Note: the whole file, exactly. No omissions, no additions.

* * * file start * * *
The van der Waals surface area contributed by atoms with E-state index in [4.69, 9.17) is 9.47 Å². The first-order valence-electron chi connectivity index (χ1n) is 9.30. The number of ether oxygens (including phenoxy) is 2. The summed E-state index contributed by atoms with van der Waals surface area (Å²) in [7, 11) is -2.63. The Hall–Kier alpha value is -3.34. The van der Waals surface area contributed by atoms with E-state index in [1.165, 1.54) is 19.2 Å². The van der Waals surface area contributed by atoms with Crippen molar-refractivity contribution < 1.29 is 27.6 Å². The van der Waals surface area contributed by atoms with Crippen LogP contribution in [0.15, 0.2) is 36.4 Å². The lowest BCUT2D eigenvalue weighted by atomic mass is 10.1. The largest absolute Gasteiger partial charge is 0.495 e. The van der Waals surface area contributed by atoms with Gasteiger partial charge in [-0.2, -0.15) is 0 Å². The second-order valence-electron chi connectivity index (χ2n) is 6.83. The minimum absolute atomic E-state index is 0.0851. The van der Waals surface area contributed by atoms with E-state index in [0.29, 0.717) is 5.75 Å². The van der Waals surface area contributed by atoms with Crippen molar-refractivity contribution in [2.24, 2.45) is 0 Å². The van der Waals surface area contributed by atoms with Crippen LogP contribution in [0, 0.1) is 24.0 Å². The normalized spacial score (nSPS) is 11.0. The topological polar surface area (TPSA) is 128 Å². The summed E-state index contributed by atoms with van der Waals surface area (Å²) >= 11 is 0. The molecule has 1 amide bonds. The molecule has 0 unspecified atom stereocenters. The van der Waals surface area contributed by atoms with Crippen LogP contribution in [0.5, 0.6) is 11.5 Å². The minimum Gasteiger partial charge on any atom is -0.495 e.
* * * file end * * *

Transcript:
The van der Waals surface area contributed by atoms with E-state index in [4.69, 9.17) is 9.47 Å². The first-order valence-electron chi connectivity index (χ1n) is 9.30. The number of ether oxygens (including phenoxy) is 2. The summed E-state index contributed by atoms with van der Waals surface area (Å²) in [7, 11) is -2.63. The Hall–Kier alpha value is -3.34. The van der Waals surface area contributed by atoms with E-state index in [1.165, 1.54) is 19.2 Å². The van der Waals surface area contributed by atoms with Crippen molar-refractivity contribution < 1.29 is 27.6 Å². The van der Waals surface area contributed by atoms with Crippen LogP contribution in [0.15, 0.2) is 36.4 Å². The lowest BCUT2D eigenvalue weighted by atomic mass is 10.1. The largest absolute Gasteiger partial charge is 0.495 e. The van der Waals surface area contributed by atoms with Gasteiger partial charge in [-0.2, -0.15) is 0 Å². The second-order valence-electron chi connectivity index (χ2n) is 6.83. The minimum absolute atomic E-state index is 0.0851. The van der Waals surface area contributed by atoms with E-state index in [0.29, 0.717) is 5.75 Å². The van der Waals surface area contributed by atoms with Crippen molar-refractivity contribution in [2.24, 2.45) is 0 Å². The van der Waals surface area contributed by atoms with Crippen LogP contribution in [0, 0.1) is 24.0 Å². The normalized spacial score (nSPS) is 11.0. The topological polar surface area (TPSA) is 128 Å². The summed E-state index contributed by atoms with van der Waals surface area (Å²) >= 11 is 0. The molecule has 1 amide bonds. The molecule has 0 unspecified atom stereocenters. The van der Waals surface area contributed by atoms with Crippen LogP contribution in [0.5, 0.6) is 11.5 Å². The minimum Gasteiger partial charge on any atom is -0.495 e.